ECTS MA, founded in 2004, is a legal association whose members are medical faculties from the European Union, including Switzerland and Norway. The aim of this association is the optimization of the exchange of Medical Students within the E.U. using European Credit Transfer System (ECTS).
The core of the ECTS pilot phase medical discipline continued its activities from 1996 and was called ECTS ICMG (ECTS Inner Circle Medicine Group). It initially consisted of some 30 medical faculties and expanded gradually to 45 members. The group survived without EC grants from 1996 till today. The members met once a year, mainly as a clearing house meeting for student exchange. The ECTS MA's first statutory meeting took place in 2004 (Crete), where a constitution was approved. So the former ECTS ICMG became an association with legal status with its seat in Brussels. An important initiative of ECTS MA was the preparation for the application of the thematic network MEDINE (2004-2007), and Medine2 (2009-2012) which were successful and approved by the European Commission.
The Erasmus project, initiated by the European Commission (EC), was founded in 1987. After two years the European Commission felt that, whilst it was successful in terms of physical mobility of students, the ERASMUS scheme was not working as well as it should because frequently the period of study of the student was not recognised by the student's own university. This meant that often study had to be repeated and examinations retaken.
Ways were considered of making improvements and the idea was put forward of a European Credit Transfer System (ECTS). A pilot scheme was launched for the 1989/90 academic year in five subject areas: History, Chemistry, Business Studies, Mechanical Engineering and Medicine. Initially about 20 institutions per subject took part, but this increased to around 30 per subject by the end of the pilot phase (1995-1996).
The pilot phase was designed to test the European potential of credit transfer as an effective means of academic recognition. It was based on mutual trust and confidence between institutions in terms of the quality of the educational experience enjoyed by the students. The pilot institutions were chosen for their general academic compatibility of standards. The scheme proved successful and was opened out in 1995 to all HEIs in the EU who wished to make use of it as a standard system for recognising and transferring academic credits. It has now become the standard for all student exchange agreements where academic recognition of the study period abroad is required by the home institution. A breakthrough for ECTS was created with the Bologna Declaration (1999), after which ECTS became part of the Bologna process. The European Universities Association (EUA), which represents and supports universities across Europe, approved of the ECTS Key Features in its annual conference in Zurich (2002). The Key Features are a concise document in which the essentials and principals of ECTS are stated. ECTS was further developed by the TUNING project (2004). The aim of this project is to standardize and tune the educational structures in Europe. Finally, the European Commission supported the development of ECTS by appointing a group of experts, the so-called ECTS Counsellors. This group of experts designed an ECTS Users’ Guide which can be found on the EC website.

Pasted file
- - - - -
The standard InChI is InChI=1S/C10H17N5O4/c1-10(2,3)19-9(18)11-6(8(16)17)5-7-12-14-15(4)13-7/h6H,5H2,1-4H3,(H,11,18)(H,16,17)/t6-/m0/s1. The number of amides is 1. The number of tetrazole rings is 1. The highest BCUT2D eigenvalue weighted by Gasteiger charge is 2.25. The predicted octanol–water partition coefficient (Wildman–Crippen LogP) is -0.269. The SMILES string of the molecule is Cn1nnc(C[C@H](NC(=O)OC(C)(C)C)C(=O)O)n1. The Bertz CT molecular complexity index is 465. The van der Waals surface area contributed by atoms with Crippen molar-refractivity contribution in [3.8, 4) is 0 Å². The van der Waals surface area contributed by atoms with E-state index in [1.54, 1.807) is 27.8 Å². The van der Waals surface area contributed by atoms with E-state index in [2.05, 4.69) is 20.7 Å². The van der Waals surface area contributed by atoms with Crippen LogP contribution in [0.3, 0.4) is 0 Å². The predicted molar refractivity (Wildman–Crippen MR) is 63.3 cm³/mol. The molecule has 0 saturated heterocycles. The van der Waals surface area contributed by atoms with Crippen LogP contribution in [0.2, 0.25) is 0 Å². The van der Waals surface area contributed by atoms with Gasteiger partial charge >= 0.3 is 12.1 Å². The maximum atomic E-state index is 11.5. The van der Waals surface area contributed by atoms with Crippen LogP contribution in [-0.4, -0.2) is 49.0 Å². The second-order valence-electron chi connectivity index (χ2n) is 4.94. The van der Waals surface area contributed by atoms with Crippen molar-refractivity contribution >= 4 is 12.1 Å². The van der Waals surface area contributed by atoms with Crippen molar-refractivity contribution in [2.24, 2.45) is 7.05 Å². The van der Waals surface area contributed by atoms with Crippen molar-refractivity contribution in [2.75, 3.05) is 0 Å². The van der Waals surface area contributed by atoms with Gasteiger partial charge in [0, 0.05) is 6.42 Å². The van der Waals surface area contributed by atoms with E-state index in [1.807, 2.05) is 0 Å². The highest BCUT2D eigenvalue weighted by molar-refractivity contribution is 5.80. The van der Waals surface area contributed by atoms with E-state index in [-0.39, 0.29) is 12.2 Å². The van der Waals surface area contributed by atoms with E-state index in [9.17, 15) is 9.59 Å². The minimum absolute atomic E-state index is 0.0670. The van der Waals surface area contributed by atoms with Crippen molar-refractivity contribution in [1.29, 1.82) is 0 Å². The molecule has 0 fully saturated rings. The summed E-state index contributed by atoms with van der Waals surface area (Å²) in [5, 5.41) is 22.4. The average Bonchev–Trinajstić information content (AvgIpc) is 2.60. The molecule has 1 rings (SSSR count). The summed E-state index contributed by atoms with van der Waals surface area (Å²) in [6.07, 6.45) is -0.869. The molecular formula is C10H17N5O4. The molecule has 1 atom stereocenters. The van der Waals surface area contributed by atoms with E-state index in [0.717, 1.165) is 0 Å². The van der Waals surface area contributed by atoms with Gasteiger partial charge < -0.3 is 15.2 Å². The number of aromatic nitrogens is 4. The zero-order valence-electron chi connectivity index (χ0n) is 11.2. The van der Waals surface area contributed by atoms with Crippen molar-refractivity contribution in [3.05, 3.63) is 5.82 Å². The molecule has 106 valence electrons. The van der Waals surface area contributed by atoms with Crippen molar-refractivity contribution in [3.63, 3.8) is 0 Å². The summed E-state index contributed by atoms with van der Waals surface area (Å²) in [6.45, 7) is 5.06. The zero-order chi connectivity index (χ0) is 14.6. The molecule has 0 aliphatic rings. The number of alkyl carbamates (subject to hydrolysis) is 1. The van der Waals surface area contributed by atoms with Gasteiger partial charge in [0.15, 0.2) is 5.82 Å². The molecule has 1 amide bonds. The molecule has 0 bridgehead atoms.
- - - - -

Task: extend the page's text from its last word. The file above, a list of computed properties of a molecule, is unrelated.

ECTS pilot phase:
Prof. João Relvas (Coimbra, Portugal), 1989-1995
ECTS Inner Circle Medicine Group:
Prof. Jaques Winand (Brussels, Belgium), 1996-1998
Prof. Jean-Pierre Wauters (Lausanne, Switzerland), 1998-2021
Mr. Tim Jones (Bristol, UK), 2002-2004
ECTS Medicine Association:
Prof. Manuel Vijande (Oviedo, Spain), 2004-2007
Prof. Borghild Roald (Oslo, Norway) 2007 -2011
Prof. Sylvain Meuris (Brussels, ULB, Belgium), 2011-